SBA’s Lending Program Vital for Economic Recovery

The past year has seen no significant increase in loan disbursements among lending institutions. The good news is that the small business lending market is recording considerable progress, thanks to the legislation that extends the provisions of the American Recovery and Reinvestment Act.

The bill provides $730 million to the Small Business Administration (SBA) and includes $375 million to temporarily waive fees on 7(a) and 504 loans. This alone is a significant measure in a credit market that it is still reeling in the aftermath of the financial crisis.

The loans under the 7(a) lending program have had many takers. More than 16,000 loans were processed by the SBA in the second quarter. Previously, the government guaranteed up to 75% of the loan amount but the extended provisions increase the guarantee up to 90% on some loans. Government guaranteed loans reduce the lender’s liability, as in case of default, the government pays the portion guaranteed.

On the whole, the SBA has lent out $3.7 billion. It is expected that small business lending will benefit from a total of $1.8 billion in additional funding. The special provisions have met with a good response to the extent that the funds were exhausted by November 2009. An additional extension of $125 million ran out by the end of February. It is expected that $40 million more will be provided to further extend the program.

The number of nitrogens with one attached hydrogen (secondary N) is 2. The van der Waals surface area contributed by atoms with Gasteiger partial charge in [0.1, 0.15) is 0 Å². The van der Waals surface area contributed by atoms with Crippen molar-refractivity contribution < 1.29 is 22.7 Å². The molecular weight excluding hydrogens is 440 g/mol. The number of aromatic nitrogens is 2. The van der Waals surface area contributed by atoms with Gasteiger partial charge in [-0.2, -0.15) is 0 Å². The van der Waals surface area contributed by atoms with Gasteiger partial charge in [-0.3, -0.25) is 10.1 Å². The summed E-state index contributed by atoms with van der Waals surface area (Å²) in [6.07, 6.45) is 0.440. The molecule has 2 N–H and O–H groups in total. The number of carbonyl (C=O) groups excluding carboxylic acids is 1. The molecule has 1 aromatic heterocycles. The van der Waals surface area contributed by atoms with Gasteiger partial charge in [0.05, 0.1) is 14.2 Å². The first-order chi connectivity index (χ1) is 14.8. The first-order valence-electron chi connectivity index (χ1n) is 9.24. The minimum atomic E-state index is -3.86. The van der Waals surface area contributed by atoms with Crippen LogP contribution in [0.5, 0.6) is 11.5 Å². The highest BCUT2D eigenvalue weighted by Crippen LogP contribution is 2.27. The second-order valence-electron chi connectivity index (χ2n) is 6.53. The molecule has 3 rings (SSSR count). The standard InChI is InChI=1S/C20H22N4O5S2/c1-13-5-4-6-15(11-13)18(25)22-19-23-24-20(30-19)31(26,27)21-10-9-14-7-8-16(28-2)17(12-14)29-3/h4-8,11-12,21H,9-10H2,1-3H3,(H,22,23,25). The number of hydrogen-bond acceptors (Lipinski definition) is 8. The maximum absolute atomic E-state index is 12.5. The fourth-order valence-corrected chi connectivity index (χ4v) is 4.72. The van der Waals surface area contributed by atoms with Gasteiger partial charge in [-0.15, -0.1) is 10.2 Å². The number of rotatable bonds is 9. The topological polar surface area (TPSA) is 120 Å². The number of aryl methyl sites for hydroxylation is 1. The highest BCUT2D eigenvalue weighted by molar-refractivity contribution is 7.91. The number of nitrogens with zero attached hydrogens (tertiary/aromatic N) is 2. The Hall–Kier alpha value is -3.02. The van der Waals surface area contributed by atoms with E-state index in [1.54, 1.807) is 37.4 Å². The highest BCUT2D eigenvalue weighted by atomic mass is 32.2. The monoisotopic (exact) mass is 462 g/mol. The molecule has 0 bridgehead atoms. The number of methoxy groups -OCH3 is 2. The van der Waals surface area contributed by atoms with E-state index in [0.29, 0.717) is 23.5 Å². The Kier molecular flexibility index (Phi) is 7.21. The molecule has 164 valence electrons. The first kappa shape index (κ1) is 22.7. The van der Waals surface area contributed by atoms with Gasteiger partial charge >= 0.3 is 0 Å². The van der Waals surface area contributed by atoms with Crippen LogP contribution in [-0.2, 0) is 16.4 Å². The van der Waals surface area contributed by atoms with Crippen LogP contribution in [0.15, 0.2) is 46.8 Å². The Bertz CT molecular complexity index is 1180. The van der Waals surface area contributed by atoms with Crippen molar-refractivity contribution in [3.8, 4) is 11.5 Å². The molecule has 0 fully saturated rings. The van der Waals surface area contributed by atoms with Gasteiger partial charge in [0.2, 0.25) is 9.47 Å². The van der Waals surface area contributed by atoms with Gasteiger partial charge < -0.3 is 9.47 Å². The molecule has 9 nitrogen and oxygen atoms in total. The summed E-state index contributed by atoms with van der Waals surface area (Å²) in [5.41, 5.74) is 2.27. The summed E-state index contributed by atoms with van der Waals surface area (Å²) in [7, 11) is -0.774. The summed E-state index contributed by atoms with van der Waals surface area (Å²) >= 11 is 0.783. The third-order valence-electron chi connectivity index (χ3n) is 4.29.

These loans provide significant relief to small businesses that are creating sustainable jobs. Jonathan Swain, a spokesperson for SBA said that the need of the hour is a long term program. Due to lack of funds, there has been a noticeable drop in the volume of loans approved by the SBA. The National Small Business Association and the Independent Community of Bankers of America are also in support of the proposal for funding till the end of the year.

The SBA lending programs may be a success but banks are still reluctant to approve loans for small businesses. Many businesses do not have adequate capital and meet most of their expenses out of their own pockets or by using credit cards. The strategy will be unsustainable in the long run.

Small businesses accounted for almost 65% of the new jobs created in the past few months and unless these businesses are given the financial support that they need, unemployment is likely to remain high.

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